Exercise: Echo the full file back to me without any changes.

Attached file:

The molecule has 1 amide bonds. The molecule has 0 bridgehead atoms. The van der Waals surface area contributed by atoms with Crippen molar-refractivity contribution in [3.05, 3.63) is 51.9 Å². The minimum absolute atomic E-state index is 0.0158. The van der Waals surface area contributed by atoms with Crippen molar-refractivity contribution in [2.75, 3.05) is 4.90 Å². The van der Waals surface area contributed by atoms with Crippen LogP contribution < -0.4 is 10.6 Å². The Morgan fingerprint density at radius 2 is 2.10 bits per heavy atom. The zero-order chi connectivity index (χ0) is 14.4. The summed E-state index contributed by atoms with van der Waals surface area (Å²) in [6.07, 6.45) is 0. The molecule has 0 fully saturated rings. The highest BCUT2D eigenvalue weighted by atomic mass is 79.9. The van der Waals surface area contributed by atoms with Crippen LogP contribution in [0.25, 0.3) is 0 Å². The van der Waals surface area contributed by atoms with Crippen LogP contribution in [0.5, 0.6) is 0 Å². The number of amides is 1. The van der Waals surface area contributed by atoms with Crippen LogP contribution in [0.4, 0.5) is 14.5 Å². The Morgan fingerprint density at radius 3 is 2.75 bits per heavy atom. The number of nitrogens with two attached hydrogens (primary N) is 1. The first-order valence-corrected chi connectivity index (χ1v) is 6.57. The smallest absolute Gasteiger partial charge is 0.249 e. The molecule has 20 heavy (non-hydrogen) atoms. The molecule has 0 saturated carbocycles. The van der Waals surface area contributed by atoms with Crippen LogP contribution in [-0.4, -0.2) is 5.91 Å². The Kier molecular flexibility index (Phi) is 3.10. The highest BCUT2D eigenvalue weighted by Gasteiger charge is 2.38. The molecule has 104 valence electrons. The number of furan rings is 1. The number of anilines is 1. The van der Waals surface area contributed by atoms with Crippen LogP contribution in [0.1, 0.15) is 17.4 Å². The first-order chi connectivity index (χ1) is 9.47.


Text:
The molecule has 1 amide bonds. The molecule has 0 bridgehead atoms. The van der Waals surface area contributed by atoms with Crippen molar-refractivity contribution in [3.05, 3.63) is 51.9 Å². The minimum absolute atomic E-state index is 0.0158. The van der Waals surface area contributed by atoms with Crippen molar-refractivity contribution in [2.75, 3.05) is 4.90 Å². The van der Waals surface area contributed by atoms with Crippen LogP contribution < -0.4 is 10.6 Å². The Morgan fingerprint density at radius 2 is 2.10 bits per heavy atom. The zero-order chi connectivity index (χ0) is 14.4. The summed E-state index contributed by atoms with van der Waals surface area (Å²) in [6.07, 6.45) is 0. The molecule has 0 fully saturated rings. The highest BCUT2D eigenvalue weighted by atomic mass is 79.9. The van der Waals surface area contributed by atoms with Crippen LogP contribution in [0.25, 0.3) is 0 Å². The van der Waals surface area contributed by atoms with Crippen LogP contribution in [0.5, 0.6) is 0 Å². The number of amides is 1. The van der Waals surface area contributed by atoms with Crippen LogP contribution in [0.4, 0.5) is 14.5 Å². The Morgan fingerprint density at radius 3 is 2.75 bits per heavy atom. The number of nitrogens with two attached hydrogens (primary N) is 1. The first-order valence-corrected chi connectivity index (χ1v) is 6.57. The smallest absolute Gasteiger partial charge is 0.249 e. The molecule has 20 heavy (non-hydrogen) atoms. The molecule has 0 saturated carbocycles. The van der Waals surface area contributed by atoms with Crippen LogP contribution in [-0.4, -0.2) is 5.91 Å². The Kier molecular flexibility index (Phi) is 3.10. The highest BCUT2D eigenvalue weighted by Gasteiger charge is 2.38. The molecule has 104 valence electrons. The number of furan rings is 1. The number of anilines is 1. The van der Waals surface area contributed by atoms with Crippen LogP contribution in [0.1, 0.15) is 17.4 Å². The first-order chi connectivity index (χ1) is 9.47.